Vitiligo affects roughly 100 million people worldwide
Scientists don't know what causes the incurable disease
With vitiligo, pigment cells deteriorate, leaving patches of colorless skin
Broadcaster Lee Thomas’ patchwork skin has being losing pigment for 17 years. He’s gotten used to the constant stares when his work makeup is off; he doesn’t even mind being asked about his varying skin tones.
Thomas laughs when he recalls one of his 6-year-old daughter’s friends telling him he looked like a cow. After Thomas explained he had vitiligo, the boy asked if they could play Frisbee.
“It’s not really the ignorance,” Thomas said about the lack of awareness surrounding vitiligo. “It’s the malicious ignorance. Adults are weird.”
He remembers playing a “visual tennis match” with a man in his office. The man would stare at Thomas, then as soon as Thomas looked at him, the man looked away. They volleyed back and forth until Thomas told him, “It’s OK if you want to look.”
He went through what he calls an “angry spotted-guy” period when he would give menacing looks to those who stared at him.
“Eventually I said, ‘That’s not me’ and would do the opposite,” he said. “I’d give them the million-dollar smile that got me into my work in the first place and turn it into a conversation rather than a spectacle.”
June 25 marks World Vitiligo Day, which is aimed at raising awareness about the incurable disease.
Vitiligo affects roughly 100 million people worldwide, according to the Vitiligo Research Foundation. It’s not contagious or fatal, but scientists don’t know exactly what causes it.
“The body acts as if it’s allergic to its pigment cells,” said Dr. Mark Lebwohl, a professor and dermatologist at Mount Sinai School of Medicine. The pigment cells, also known as melanocytes, die or stop producing melanin, leaving patches of colorless skin all over a person’s body.
Vitiligo doesn’t discriminate, affecting people of all skin colors, but it is most noticeable in people with darker skin.
Michael Jackson probably had the most well-known case of vitiligo; rumor has it Jackson wore a single glove to hide some of the splotches on his hand. Thomas said he also, for a time, wore a single glove while reporting stories to cover his symptoms.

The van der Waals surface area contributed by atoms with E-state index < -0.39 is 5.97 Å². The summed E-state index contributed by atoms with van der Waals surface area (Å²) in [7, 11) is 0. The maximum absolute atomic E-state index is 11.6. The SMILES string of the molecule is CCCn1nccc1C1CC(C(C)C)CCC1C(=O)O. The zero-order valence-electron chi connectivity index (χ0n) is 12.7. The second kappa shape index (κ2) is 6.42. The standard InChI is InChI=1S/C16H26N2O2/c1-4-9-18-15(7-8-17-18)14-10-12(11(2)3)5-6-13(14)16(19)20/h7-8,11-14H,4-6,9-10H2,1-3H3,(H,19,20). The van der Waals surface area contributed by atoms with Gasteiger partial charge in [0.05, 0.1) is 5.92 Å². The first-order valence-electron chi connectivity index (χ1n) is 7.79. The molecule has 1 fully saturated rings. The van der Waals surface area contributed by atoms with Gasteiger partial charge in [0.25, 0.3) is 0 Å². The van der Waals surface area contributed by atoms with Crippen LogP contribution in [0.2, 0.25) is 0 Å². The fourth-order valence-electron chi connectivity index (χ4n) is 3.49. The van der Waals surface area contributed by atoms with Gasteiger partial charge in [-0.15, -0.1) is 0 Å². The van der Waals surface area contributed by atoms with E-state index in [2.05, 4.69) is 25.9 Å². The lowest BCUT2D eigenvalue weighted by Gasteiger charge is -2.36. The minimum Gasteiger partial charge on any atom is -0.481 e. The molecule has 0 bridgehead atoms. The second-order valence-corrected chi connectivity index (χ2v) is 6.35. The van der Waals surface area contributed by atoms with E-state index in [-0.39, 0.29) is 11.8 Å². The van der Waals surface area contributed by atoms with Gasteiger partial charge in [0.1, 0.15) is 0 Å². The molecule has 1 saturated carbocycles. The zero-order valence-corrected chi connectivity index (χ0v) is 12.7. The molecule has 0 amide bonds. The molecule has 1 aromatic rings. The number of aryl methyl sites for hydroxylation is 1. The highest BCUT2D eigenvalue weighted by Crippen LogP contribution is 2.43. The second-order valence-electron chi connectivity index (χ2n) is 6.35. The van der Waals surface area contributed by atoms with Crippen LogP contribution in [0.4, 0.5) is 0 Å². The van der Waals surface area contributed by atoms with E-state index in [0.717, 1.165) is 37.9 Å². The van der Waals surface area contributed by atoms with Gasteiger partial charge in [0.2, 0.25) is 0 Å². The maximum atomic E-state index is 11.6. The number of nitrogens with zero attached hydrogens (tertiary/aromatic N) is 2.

Though there is no cure for vitiligo, there are many treatment options that vary in effectiveness and cost.
Topical creams and ointments can repigment the skin, but Lebwohl said this process can take years. Laser treatments, which target affected skin areas with light therapy, can produce results in just a few treatments. These treatments work best in dark-skinned people and on the face.
There are also some surgical treatments, “but sometimes the healing is not uniform so it can look like there’s scarring,” Lebwohl said.
Vitiligo patients often struggle for years to find something that works for them. Lebwohl says one of his colleagues at Mount Sinai has done great work in mapping the causes of vitiligo in the immune system. Lebwohl believes better treatments will be available in the next decade or so that target the roots of the disease.
Getting past the stigma
Thomas wore makeup on his face anytime he was out of the house for nearly four years until he was no longer able to hide his vitiligo, he said. Being a TV personality, he worried that he would lose his job if his bosses and co-workers found out about his condition.
Eventually he had to reveal it, and to his relief, it wasn’t an issue.
“My bosses here at the time were always very supportive,” he said. “The conflict was within.”
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He now goes without makeup when he’s not working, but he still wears makeup on camera because his vitiligo is so visible he feels it distracts from the stories he reports.
Vitiligo isn’t physically painful, but Lebwohl emphasized it’s not strictly a cosmetic condition either.
“It’s debilitating. Imagine every time you meet someone you have a disorder clearly on your face,” he said. “It’s really a psychological disorder.”
Yan Valle, who works with the Vitiligo Foundation, said he’s watched his pigment disappear since he was 6. It started on his legs, then spread to his hands, face and neck.
“It’s not as bad as on dark-skinned people, but still, kids see everything,” Valle said.
Like Thomas, he senses that his vitiligo makes people uncomfortable – on subways or elevators, strangers purposely avoid looking at the spots.
Valle says he grew up with few resources to help him understand the condition or how to treat it. He helped found the Vitiligo Research Foundation in 2010 and now works full-time to provide resources to medical professionals and those with the condition.
Thomas has written a book, “Turning White,” and often speaks about his experience with vitiligo.
He met one woman and her brother at a support group he started in Detroit, which he says was the first vitiligo support group in the United States. The woman’s brother told Thomas she hadn’t left the house in months because of her insecurities with the disease.
“She said ‘I don’t know how you do it,’ ” Thomas said. “There are lots suffering in silence, and I hope to be their voice.”